The Heart of Fasting

Fasting. For those who have a fasted as a spiritual discipline, whether solely on one occasion or regularly, I pose the question: What is our motivation to fast? Or for those who take days of isolation or silence: What lies at the heart of our action? Is worship truly at the heart when we practice these spiritual disciplines?

This past March, I traveled with a group of TIU students to Taize, France, to experience communal living that centers around the simplicity of heart and prayer. I entered this new experience excited for the chance to be able to participate in an alternative approach to worship. I mention this because halfway through my week there, I set aside a full day of isolation, silence, and fasting, and spent my day in the silent church just down the hill from the rest of the ecumenical community. Once again the question remains, what is the motivation? Was my motivation to meet with God, or was this a case of doing something in order to gain something in return? (I fully acknowledge that anytime we meet with God that there is much to be gained, I’m speaking of more specific, desired gains.) Is it okay for fasting and isolation to be an act in which we expect reward for our actions? Initially, I felt a sense of guilt as I contemplated this thought. Is it okay to have expectations for our time with God?

In Luke 11:9-13, Jesus tells us:

“So I say to you, ask, and it will be given to you; seek, and you will find; knock, and it will be opened to you. For everyone who asks, receives; and he who seeks, finds; and to him who knocks, it will be opened. Now suppose one of you fathers is asked by his son for a fish; he will not give him a snake instead of a fish, will he? Or if he is asked for an egg, he will not give him a scorpion, will he? If you then, being evil, know how to give good gifts to your children, how much more will your heavenly Father give the Holy Spirit to those who ask Him?”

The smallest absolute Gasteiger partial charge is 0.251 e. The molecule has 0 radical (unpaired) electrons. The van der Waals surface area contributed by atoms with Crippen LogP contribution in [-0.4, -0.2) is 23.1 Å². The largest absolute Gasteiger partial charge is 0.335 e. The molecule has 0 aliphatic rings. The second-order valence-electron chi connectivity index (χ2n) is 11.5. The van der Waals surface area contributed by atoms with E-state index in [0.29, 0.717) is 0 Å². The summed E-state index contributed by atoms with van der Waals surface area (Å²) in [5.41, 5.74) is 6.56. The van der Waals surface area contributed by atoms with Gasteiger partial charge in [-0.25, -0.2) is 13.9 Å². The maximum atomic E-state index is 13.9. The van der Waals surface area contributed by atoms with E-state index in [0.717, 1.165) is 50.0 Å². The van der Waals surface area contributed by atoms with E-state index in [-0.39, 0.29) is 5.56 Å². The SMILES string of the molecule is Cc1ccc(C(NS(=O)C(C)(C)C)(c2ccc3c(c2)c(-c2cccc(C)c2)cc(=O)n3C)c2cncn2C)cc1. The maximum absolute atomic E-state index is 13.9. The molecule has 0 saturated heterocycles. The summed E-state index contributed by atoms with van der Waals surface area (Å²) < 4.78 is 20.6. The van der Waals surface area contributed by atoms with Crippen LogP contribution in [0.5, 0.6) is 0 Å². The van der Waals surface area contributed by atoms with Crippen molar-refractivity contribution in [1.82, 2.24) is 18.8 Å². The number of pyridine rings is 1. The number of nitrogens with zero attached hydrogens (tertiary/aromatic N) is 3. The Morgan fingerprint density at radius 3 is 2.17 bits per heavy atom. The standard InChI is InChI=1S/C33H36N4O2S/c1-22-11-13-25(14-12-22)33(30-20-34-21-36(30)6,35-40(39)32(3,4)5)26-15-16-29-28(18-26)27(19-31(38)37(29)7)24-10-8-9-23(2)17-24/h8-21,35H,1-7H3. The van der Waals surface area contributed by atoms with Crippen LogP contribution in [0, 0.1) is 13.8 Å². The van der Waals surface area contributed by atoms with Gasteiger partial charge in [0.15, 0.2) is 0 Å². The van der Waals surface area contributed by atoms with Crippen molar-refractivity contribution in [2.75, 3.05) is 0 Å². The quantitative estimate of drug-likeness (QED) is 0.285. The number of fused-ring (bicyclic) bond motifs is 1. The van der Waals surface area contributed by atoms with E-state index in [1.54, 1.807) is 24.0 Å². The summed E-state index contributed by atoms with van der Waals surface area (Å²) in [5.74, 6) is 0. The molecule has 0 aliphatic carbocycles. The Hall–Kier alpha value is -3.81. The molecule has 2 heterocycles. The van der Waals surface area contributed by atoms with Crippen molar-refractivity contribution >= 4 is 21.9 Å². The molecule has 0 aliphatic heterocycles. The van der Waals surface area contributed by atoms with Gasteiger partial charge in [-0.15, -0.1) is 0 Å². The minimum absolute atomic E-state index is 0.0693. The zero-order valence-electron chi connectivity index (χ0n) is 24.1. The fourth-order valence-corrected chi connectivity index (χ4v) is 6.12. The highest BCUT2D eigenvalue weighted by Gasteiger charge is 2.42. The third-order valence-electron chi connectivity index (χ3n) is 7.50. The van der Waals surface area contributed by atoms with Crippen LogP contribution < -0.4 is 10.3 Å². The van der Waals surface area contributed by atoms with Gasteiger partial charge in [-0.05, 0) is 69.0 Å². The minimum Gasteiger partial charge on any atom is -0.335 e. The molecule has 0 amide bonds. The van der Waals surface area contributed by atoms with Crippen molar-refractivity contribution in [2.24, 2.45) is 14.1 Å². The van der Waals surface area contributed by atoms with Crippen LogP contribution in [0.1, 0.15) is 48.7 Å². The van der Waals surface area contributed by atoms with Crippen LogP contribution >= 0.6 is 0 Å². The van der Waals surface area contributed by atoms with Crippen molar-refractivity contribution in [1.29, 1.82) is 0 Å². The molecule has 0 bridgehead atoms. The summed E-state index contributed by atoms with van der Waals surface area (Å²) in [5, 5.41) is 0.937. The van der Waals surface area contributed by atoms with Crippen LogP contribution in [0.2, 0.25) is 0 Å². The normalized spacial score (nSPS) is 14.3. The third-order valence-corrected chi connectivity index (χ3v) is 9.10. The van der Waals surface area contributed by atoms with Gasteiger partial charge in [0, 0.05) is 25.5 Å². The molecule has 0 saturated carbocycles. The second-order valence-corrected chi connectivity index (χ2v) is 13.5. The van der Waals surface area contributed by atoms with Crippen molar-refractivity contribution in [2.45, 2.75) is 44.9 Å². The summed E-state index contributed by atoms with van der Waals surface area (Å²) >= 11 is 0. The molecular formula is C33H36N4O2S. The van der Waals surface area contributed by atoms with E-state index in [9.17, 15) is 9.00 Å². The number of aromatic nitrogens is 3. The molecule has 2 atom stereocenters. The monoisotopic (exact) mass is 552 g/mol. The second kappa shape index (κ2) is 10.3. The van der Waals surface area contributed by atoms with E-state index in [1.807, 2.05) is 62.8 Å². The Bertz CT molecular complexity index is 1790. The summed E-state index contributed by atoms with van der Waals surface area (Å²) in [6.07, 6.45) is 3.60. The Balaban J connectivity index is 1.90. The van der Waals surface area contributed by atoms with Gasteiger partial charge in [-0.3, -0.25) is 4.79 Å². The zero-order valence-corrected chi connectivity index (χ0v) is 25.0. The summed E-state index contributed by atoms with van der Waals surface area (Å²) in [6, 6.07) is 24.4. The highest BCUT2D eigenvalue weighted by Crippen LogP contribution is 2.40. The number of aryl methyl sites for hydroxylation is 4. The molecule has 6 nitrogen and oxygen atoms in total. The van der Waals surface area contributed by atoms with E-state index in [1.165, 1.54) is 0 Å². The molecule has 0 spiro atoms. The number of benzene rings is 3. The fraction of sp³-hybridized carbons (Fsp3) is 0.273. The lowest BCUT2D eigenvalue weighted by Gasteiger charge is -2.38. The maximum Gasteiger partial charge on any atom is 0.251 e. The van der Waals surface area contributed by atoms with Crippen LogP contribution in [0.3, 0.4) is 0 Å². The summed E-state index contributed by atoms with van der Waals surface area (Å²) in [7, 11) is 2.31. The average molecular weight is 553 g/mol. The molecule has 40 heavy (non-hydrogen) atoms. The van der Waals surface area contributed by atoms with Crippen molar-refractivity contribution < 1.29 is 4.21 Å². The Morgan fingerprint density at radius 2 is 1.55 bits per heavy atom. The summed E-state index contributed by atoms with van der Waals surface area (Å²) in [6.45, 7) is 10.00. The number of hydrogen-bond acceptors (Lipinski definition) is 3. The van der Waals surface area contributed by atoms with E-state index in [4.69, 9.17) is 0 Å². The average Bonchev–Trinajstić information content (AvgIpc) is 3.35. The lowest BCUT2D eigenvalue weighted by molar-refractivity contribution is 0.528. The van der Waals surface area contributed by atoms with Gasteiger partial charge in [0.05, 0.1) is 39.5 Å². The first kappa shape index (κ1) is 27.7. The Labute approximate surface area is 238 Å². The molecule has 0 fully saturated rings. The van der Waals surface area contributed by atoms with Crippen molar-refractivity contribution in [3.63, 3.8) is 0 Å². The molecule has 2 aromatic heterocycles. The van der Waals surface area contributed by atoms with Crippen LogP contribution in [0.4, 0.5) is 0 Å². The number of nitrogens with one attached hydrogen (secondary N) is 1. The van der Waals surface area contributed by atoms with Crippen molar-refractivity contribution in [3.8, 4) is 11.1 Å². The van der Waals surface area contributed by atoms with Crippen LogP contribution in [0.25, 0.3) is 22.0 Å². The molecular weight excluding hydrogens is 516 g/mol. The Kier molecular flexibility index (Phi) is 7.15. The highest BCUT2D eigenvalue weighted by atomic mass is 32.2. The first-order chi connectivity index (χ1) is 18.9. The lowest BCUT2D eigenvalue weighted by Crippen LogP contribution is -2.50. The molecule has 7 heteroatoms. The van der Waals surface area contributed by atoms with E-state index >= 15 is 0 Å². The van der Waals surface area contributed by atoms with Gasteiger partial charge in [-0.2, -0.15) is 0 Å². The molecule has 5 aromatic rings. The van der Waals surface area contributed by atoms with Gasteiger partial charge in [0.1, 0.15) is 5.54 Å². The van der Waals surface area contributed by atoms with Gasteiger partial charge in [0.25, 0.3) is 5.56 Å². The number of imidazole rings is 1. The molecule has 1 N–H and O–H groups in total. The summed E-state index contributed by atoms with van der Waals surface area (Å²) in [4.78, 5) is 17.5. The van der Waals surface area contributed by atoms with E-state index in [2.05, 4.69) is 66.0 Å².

In addition to just this portion of Luke 11, Luke 11:1-13, Jesus gives instructions as to how we are to pray to our Father.  The answer here is simple. God invites us to ask of him. If our hearts are seeking wisdom and truth, the God will be faithful in His provision, in His time.

So there is encouragement. God invites us to present our needs to Him. I would also encourage however, that we take time to meet with our Father and our Creator consistently, not only when we have a specific want, but just for the purpose of being in the Word, and simply allowing our undivided attention to be in the presence of God.

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